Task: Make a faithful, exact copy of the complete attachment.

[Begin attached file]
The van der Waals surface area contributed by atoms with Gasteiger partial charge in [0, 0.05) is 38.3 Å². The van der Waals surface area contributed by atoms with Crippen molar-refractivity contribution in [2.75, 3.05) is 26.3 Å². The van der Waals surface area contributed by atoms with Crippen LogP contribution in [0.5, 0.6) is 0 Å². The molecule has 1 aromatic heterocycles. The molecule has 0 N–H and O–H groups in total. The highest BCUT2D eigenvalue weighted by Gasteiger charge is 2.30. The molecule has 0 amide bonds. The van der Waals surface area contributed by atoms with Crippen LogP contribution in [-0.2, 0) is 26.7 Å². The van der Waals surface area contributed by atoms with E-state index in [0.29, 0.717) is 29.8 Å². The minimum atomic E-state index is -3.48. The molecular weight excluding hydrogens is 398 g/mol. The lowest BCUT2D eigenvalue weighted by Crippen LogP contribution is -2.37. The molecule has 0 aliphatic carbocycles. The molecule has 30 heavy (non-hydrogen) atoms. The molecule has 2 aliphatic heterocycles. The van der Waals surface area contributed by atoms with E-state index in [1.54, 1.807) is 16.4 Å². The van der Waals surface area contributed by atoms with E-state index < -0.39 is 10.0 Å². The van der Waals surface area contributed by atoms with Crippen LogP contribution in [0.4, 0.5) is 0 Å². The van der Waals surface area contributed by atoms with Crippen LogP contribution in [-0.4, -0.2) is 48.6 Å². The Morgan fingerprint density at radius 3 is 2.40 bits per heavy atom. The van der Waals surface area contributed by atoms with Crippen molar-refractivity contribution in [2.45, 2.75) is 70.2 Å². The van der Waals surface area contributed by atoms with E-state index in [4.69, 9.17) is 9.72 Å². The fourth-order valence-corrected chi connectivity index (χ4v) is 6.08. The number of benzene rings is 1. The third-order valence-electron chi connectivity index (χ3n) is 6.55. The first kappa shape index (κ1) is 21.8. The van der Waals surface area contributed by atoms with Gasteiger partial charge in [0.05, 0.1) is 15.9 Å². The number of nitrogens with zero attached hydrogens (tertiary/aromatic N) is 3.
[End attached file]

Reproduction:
The van der Waals surface area contributed by atoms with Gasteiger partial charge in [0, 0.05) is 38.3 Å². The van der Waals surface area contributed by atoms with Crippen molar-refractivity contribution in [2.75, 3.05) is 26.3 Å². The van der Waals surface area contributed by atoms with Crippen LogP contribution in [0.5, 0.6) is 0 Å². The molecule has 1 aromatic heterocycles. The molecule has 0 N–H and O–H groups in total. The highest BCUT2D eigenvalue weighted by Gasteiger charge is 2.30. The molecule has 0 amide bonds. The van der Waals surface area contributed by atoms with Crippen LogP contribution in [-0.2, 0) is 26.7 Å². The van der Waals surface area contributed by atoms with E-state index in [0.29, 0.717) is 29.8 Å². The minimum atomic E-state index is -3.48. The molecular weight excluding hydrogens is 398 g/mol. The lowest BCUT2D eigenvalue weighted by Crippen LogP contribution is -2.37. The molecule has 0 aliphatic carbocycles. The molecule has 30 heavy (non-hydrogen) atoms. The molecule has 2 aliphatic heterocycles. The van der Waals surface area contributed by atoms with E-state index in [1.54, 1.807) is 16.4 Å². The van der Waals surface area contributed by atoms with E-state index < -0.39 is 10.0 Å². The van der Waals surface area contributed by atoms with Crippen LogP contribution in [0.4, 0.5) is 0 Å². The van der Waals surface area contributed by atoms with Crippen LogP contribution in [-0.4, -0.2) is 48.6 Å². The Morgan fingerprint density at radius 3 is 2.40 bits per heavy atom. The van der Waals surface area contributed by atoms with Crippen molar-refractivity contribution in [2.45, 2.75) is 70.2 Å². The van der Waals surface area contributed by atoms with E-state index in [4.69, 9.17) is 9.72 Å². The fourth-order valence-corrected chi connectivity index (χ4v) is 6.08. The number of benzene rings is 1. The third-order valence-electron chi connectivity index (χ3n) is 6.55. The first kappa shape index (κ1) is 21.8. The van der Waals surface area contributed by atoms with Gasteiger partial charge in [0.05, 0.1) is 15.9 Å². The number of nitrogens with zero attached hydrogens (tertiary/aromatic N) is 3.